Horse Brokers. Many people look to a more experienced person to help them buy a horse. This is a perfectly normal way to purchase a horse but the terms of the agreement should be in writing and clear. For example, horse brokers are business people so it is standard that they get paid for their services. It is not unusual for them to charge 10% of the price of the horse and the cost of any travel expenses. Be sure to ask the broker fee for helping you find that perfect horse. If they suggest importing your “first” horse from Europe, the costs go way up and frankly, if it is your first horse, walk away.
In addition, be very clear what you are looking for. It is not an uncommon practice in the horse world for trainers to upsell their clients. Rather than finding a $5,000 safe and reliable horse for their client, they may talk them into a “flashier” horse with great bloodlines for $20,000 to $50,000. Once the client brings the horse home and realizes that the horse is “too much horse,” the trainer recommends paying him or her for professional rides on the horse to be more manageable. While this may work for some clients, most people should settle on the $5,000 horse.
Pre-Purchase Exams. So you found that perfect horse!!! Now what? Before signing any contract, the next step is arranging a pre-purchase exam or PPE. This is a due diligence test to ensure that your perfect horse is really a perfect horse and not a lame horse. A PPE can range anywhere from $500 to $2,500 depending on the extent of the exam. While there are no 100% guarantees when buying a living animal, in my opinion, this step is critical when buying any horse over $5,000. It will also give you a baseline of health and may provide an idea of any future medical treatment the horse may need. In addition, minor health issues can be a negotiating point on the price.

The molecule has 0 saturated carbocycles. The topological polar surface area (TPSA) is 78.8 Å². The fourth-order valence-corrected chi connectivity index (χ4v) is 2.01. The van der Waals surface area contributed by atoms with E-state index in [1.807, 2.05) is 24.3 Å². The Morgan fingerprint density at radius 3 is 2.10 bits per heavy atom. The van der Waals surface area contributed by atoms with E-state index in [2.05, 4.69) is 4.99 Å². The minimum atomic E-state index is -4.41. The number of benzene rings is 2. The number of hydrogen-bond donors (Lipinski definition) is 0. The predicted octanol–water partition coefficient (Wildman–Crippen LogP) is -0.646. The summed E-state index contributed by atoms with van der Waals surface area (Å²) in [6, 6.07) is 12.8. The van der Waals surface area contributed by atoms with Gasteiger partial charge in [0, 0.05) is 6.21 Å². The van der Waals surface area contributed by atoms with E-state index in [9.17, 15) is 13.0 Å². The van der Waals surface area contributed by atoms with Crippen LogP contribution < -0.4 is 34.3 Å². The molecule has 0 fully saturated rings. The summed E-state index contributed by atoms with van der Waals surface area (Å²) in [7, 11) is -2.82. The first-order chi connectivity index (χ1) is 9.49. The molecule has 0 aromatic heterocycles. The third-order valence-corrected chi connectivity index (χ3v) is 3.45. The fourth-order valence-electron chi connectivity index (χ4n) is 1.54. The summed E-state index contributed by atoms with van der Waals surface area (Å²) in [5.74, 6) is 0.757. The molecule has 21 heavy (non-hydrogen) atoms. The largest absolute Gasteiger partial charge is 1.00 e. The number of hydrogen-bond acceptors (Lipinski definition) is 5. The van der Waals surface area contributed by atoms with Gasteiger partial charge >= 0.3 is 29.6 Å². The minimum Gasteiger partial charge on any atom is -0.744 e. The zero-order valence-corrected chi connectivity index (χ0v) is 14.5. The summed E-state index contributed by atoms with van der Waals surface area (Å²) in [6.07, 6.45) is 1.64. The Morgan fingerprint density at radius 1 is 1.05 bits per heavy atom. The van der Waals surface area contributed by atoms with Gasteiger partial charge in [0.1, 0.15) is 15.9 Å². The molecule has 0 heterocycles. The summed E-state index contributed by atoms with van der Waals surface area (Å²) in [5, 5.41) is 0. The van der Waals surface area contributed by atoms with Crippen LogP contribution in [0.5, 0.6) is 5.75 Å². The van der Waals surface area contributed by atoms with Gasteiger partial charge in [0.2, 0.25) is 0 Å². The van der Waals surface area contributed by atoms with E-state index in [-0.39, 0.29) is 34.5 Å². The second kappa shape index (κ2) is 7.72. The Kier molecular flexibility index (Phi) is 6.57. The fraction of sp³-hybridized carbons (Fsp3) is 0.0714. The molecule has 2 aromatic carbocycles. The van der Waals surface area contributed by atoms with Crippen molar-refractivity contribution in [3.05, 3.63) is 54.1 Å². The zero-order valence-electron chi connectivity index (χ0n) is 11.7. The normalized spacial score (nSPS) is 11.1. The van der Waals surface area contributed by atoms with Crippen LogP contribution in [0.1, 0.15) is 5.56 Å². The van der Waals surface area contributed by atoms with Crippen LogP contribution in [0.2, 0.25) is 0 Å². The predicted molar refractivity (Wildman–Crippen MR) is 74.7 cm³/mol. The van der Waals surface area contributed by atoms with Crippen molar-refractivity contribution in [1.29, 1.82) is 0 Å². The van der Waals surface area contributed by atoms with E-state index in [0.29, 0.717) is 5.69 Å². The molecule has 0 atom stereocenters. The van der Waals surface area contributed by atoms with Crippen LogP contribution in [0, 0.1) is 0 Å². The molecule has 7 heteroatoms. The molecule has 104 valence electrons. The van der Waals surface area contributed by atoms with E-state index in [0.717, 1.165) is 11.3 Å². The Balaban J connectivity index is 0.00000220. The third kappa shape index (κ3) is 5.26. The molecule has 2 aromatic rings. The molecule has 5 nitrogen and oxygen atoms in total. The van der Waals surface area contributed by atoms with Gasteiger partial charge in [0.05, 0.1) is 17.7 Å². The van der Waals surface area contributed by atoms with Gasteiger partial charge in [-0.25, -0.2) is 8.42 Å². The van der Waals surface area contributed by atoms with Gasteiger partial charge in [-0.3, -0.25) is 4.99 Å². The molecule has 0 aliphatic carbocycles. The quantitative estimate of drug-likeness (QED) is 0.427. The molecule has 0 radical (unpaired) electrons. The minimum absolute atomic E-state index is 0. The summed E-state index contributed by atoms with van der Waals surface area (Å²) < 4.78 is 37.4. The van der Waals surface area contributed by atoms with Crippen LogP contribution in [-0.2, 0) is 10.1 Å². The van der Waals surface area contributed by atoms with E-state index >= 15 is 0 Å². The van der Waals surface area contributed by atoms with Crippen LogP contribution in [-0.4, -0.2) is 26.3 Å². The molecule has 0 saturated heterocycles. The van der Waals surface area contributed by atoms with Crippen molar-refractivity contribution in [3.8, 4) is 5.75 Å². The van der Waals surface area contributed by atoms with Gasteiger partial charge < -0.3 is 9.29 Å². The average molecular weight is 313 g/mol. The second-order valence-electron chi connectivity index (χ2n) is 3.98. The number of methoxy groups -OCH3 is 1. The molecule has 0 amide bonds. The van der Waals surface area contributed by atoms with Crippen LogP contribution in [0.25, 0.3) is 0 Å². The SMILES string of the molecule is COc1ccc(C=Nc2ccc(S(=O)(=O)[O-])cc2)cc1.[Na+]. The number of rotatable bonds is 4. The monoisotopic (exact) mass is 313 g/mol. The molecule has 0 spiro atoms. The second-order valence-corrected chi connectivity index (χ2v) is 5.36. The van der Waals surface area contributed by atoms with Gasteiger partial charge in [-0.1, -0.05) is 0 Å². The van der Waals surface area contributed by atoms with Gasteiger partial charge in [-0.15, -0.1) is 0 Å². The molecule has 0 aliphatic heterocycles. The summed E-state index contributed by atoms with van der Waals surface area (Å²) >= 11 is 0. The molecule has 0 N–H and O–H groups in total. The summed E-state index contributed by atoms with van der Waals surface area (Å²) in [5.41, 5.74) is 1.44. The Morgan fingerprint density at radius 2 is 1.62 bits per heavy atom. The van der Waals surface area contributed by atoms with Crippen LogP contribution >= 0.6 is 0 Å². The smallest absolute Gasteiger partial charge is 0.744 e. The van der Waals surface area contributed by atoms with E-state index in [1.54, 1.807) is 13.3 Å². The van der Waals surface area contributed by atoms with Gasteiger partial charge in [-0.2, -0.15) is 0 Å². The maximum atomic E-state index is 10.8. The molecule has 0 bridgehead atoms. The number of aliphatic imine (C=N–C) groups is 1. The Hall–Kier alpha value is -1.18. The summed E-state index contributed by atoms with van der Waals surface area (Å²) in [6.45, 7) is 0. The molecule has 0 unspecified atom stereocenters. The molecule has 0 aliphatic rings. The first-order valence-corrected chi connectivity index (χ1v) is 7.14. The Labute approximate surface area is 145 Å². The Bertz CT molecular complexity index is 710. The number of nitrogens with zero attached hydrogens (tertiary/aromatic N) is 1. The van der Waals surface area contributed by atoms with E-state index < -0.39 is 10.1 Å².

The potential buyer is responsible for setting up and paying for the PPE and there are a few things to consider. First, ask the seller for the name of the horse’s current veterinarian and whether the horse has had any health issues. Ask for veterinarian records. If the seller is hesitant to provide this information, walk away. Second, find an independent veterinarian to conduct the PPE as he or she will be acting on behalf of you and not the seller. If the horse is not in your state, call the local horse association and ask for a list of veterinarians that conduct PPEs in that area. Finally, discuss the extent of the exam that you are looking for with the veterinarian and if you are not savvy on equine health, include a person who is, such as your riding instructor. The test may include basic flexion tests and radiographs to scoping the respiratory pathway and drug testing (Yes - drug testing!!! And if you are a timid rider, definitely drug test - the horse industry can include disreputable sellers that mask physical and psychological issues with a horse when you test ride them).